{Please note that home addresses are needed for greeting card deliveries. Privacy, security, and safety is our top priority so if sharing an email address feels more comfortable, do that! And we will send some virtual cheer!}

GET SHARING! Let’s spread some love this holiday season!!

Questions? Email me: VanessaVNichols@gmail.com

Thanks for being a part of something special,

Vanessa and Ashley

Parenting, Relationships, Uncategorized

The Function in Dysfunction

I talk a lot. Sometimes too much. I’m an over-sharer and sometimes I feel the need to word vomit in the most simple of conversations. It’s just who I am. Too transparent. But it’s certainly led to some interesting conversation.

I was talking to someone affiliated with my work world, someone I had just met, and she was asking me about life, in general: kids, vacations, etc. Just small talk. She asked if I was married and I said my usual, “No, but her dad and I are still in a relationship. We’re together but don’t live together”.

She gave me the same perplexed look that everyone else does. People don’t understand this type of unconventional situation. I get it. She is quite a bit older than me so she seemed more concerned than most do about my answer.

And then she said this: “Well…that’s an interesting set up. So much dysfunction for kids these days. I guess broken homes are the norm with all of the divorces. No one stays together anymore.”.

Dysfunction. I loathe that word in relation to describing a family.

Broken. I loathe that word in relation to a home.

It got me thinking- why, and how, on earth did we ever start describing families of divorce as “dysfunctional”?

Totally rhetorical but my annoyance remains.

This idea that divorce is synonymous with dysfunction and brokenness should not be perpetuated. Those are temporary states, or emotions, within divorce at times, but not adjectives that should describe families.

What a horrible label. It’s something that I have heard less and less of since divorces are so common, but these ugly words we use to describe families that aren’t the fairytale version of marriage and family- “dysfunctional”, “broken”? Let’s stop that.

My family is not dysfunctional. My family is not broken. And my child does not need to think otherwise. If her father and I would have stayed in a marriage, a relationship, which, at the time of separation was completely unhealthy- arguments, tension, unhappiness, amongst other things- wouldn’t that have been broken? Wouldn’t that have been dysfunctional?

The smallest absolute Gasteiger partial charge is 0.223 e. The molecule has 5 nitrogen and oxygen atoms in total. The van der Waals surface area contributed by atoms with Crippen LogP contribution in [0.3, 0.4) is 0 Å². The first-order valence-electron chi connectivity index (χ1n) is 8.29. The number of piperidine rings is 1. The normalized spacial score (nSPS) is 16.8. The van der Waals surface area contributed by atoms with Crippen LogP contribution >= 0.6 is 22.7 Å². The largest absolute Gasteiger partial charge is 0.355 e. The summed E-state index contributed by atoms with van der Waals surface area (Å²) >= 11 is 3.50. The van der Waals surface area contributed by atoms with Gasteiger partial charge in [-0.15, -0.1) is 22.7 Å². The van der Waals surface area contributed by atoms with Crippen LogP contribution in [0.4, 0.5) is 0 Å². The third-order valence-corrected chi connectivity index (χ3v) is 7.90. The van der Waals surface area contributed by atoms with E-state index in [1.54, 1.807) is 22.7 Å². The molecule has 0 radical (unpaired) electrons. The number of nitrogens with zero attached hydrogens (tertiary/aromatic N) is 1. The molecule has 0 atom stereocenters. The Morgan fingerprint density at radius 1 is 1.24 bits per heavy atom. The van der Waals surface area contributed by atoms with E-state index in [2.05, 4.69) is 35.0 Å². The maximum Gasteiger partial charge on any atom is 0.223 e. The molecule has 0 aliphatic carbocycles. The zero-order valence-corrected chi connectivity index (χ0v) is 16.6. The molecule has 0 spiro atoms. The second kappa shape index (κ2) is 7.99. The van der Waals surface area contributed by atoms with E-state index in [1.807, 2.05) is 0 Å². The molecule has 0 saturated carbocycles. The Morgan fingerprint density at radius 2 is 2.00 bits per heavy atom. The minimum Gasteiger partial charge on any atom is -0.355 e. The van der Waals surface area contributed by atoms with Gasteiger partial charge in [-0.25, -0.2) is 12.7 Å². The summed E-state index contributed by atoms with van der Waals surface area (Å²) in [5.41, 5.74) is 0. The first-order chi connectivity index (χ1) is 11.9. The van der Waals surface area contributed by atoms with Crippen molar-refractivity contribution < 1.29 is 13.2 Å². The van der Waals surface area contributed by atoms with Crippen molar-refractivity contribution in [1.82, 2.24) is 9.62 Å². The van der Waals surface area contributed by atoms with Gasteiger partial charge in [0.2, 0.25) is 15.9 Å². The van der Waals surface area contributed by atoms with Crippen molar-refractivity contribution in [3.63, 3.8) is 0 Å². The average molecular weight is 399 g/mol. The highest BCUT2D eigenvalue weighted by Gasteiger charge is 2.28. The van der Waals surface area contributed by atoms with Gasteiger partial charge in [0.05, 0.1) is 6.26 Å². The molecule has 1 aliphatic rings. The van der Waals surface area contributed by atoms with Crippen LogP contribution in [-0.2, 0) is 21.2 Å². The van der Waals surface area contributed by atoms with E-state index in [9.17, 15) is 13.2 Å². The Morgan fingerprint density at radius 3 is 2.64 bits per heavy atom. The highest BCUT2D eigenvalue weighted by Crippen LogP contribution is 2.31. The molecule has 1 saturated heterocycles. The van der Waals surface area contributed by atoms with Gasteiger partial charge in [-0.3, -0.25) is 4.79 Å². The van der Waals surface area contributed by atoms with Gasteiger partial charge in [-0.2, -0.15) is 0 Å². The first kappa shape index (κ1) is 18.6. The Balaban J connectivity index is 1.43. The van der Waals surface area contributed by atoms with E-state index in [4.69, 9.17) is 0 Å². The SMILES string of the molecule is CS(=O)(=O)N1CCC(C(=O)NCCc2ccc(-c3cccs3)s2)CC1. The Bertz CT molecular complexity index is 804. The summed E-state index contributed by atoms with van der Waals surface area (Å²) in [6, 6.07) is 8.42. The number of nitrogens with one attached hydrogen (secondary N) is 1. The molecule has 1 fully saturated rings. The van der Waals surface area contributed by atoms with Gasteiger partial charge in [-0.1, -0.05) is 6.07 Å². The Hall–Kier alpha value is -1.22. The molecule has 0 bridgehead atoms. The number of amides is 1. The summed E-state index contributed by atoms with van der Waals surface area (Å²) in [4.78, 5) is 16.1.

The difference is now, yes, she has two houses. She spends the night at one house twice a week and the other house the rest of the week. There are challenges that go along with this. There is navigation involved. There were certainly concerns for my child when this drastic change was made, but at the end of the day, she has two parents that love her. She has a family that functions despite the title of “divorce”. We all still function. No one is broken.

Hearts might have been broken, sure, but they’re in some phase of repair and they certainly won’t stay broken, so let’s not call anything broken. We were living in more dysfunction before, prior to divorce. So let’s not call our new normal dysfunctional. Let’s get rid of that ideal, of that perfection, in relation to what families look like and how they function. Perfection does not exist. Anywhere. We all know this. Let’s stop with the stigmas.

Everyone functions because they have to. They navigate their new normal- all of us do that have been through a separation and a divorce. None of it is easy, most of it is not pretty. And it can certainly get downright ugly. But it was most likely ugly as the textbook definition of marriage, too.

It’s redefining. Not dysfunctional. Not broken.

We know our children do not go unscathed by divorce. We, as parents, we know this. We do not need ugly labels to reinforce this, however. We do not need this global idea that we simply gave up on marriage, that it was that easy. That we didn’t try. No one lives behind our closed doors. Only we know our reasons, only we know what we had to do to function and thrive the best way we know how.

This obviously also goes for divorced families that now have new marriages, maybe step-children. They’re beautiful, extended, blended families. At least most of them are. Not all of them are the families pictured together at the kids’ soccer games, or at Disney together, as one big happy family, donning the shirts labeled with their specific role in the family, (this just isn’t realistic for every family of divorce), but they all function to the very best of their abilities. They all love.

Once again, love wins. Love for our kids, it wins. Always. We, as parents, make every decision with our children at the forefront of our minds. That’s what we do. And the last thing we want is for them to be labeled as “broken” or “dysfunctional”.

Can we do better, collectively? Can we look at a divorce situation objectively and just silently acknowledge that this family did the best the could then and they’re doing the best they can now. I did not grow up as a child of divorce but so many of my friends that did are badass, full-functioning, successful, functional people. No worse for wear and definitely not broken.

All families are beautiful. They are all unique. They are all functional in some way, shape, or form. They do not need perfection. They just need love.